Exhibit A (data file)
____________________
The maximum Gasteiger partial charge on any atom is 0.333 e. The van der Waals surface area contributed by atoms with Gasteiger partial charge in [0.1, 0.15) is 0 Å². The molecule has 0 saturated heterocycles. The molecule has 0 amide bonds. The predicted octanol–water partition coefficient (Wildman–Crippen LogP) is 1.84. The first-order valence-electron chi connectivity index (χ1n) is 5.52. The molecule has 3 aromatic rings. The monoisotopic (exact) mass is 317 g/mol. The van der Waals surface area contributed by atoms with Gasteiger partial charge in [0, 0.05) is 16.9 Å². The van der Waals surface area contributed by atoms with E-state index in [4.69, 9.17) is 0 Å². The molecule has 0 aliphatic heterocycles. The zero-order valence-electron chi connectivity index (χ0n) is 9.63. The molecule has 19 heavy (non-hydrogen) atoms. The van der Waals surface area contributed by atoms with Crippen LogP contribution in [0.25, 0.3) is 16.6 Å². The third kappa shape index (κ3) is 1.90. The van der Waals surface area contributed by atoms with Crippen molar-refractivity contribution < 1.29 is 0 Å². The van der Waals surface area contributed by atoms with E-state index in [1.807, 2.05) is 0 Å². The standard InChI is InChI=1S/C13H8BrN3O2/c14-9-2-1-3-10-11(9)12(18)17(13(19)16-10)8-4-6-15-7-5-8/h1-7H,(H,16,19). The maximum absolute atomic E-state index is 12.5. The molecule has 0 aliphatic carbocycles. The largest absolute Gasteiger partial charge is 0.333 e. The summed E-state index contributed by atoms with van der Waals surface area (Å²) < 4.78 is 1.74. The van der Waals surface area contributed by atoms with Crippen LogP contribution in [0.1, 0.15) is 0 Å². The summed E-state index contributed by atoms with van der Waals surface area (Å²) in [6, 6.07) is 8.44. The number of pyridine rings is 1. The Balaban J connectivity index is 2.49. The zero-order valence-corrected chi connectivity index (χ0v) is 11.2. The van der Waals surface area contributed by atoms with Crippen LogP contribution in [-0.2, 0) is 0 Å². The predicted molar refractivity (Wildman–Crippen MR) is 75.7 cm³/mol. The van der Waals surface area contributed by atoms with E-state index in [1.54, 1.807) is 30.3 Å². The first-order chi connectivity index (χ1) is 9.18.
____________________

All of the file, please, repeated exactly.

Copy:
The maximum Gasteiger partial charge on any atom is 0.333 e. The van der Waals surface area contributed by atoms with Gasteiger partial charge in [0.1, 0.15) is 0 Å². The molecule has 0 saturated heterocycles. The molecule has 0 amide bonds. The predicted octanol–water partition coefficient (Wildman–Crippen LogP) is 1.84. The first-order valence-electron chi connectivity index (χ1n) is 5.52. The molecule has 3 aromatic rings. The monoisotopic (exact) mass is 317 g/mol. The van der Waals surface area contributed by atoms with Gasteiger partial charge in [0, 0.05) is 16.9 Å². The van der Waals surface area contributed by atoms with E-state index in [4.69, 9.17) is 0 Å². The molecule has 0 aliphatic heterocycles. The zero-order valence-electron chi connectivity index (χ0n) is 9.63. The molecule has 19 heavy (non-hydrogen) atoms. The van der Waals surface area contributed by atoms with Crippen LogP contribution in [0.25, 0.3) is 16.6 Å². The third kappa shape index (κ3) is 1.90. The van der Waals surface area contributed by atoms with Crippen molar-refractivity contribution < 1.29 is 0 Å². The van der Waals surface area contributed by atoms with E-state index in [1.807, 2.05) is 0 Å². The standard InChI is InChI=1S/C13H8BrN3O2/c14-9-2-1-3-10-11(9)12(18)17(13(19)16-10)8-4-6-15-7-5-8/h1-7H,(H,16,19). The maximum absolute atomic E-state index is 12.5. The molecule has 0 aliphatic carbocycles. The largest absolute Gasteiger partial charge is 0.333 e. The summed E-state index contributed by atoms with van der Waals surface area (Å²) < 4.78 is 1.74. The van der Waals surface area contributed by atoms with Crippen LogP contribution in [0.1, 0.15) is 0 Å². The summed E-state index contributed by atoms with van der Waals surface area (Å²) in [6, 6.07) is 8.44. The number of pyridine rings is 1. The Balaban J connectivity index is 2.49. The zero-order valence-corrected chi connectivity index (χ0v) is 11.2. The van der Waals surface area contributed by atoms with Crippen LogP contribution in [-0.2, 0) is 0 Å². The predicted molar refractivity (Wildman–Crippen MR) is 75.7 cm³/mol. The van der Waals surface area contributed by atoms with E-state index in [1.54, 1.807) is 30.3 Å². The first-order chi connectivity index (χ1) is 9.18.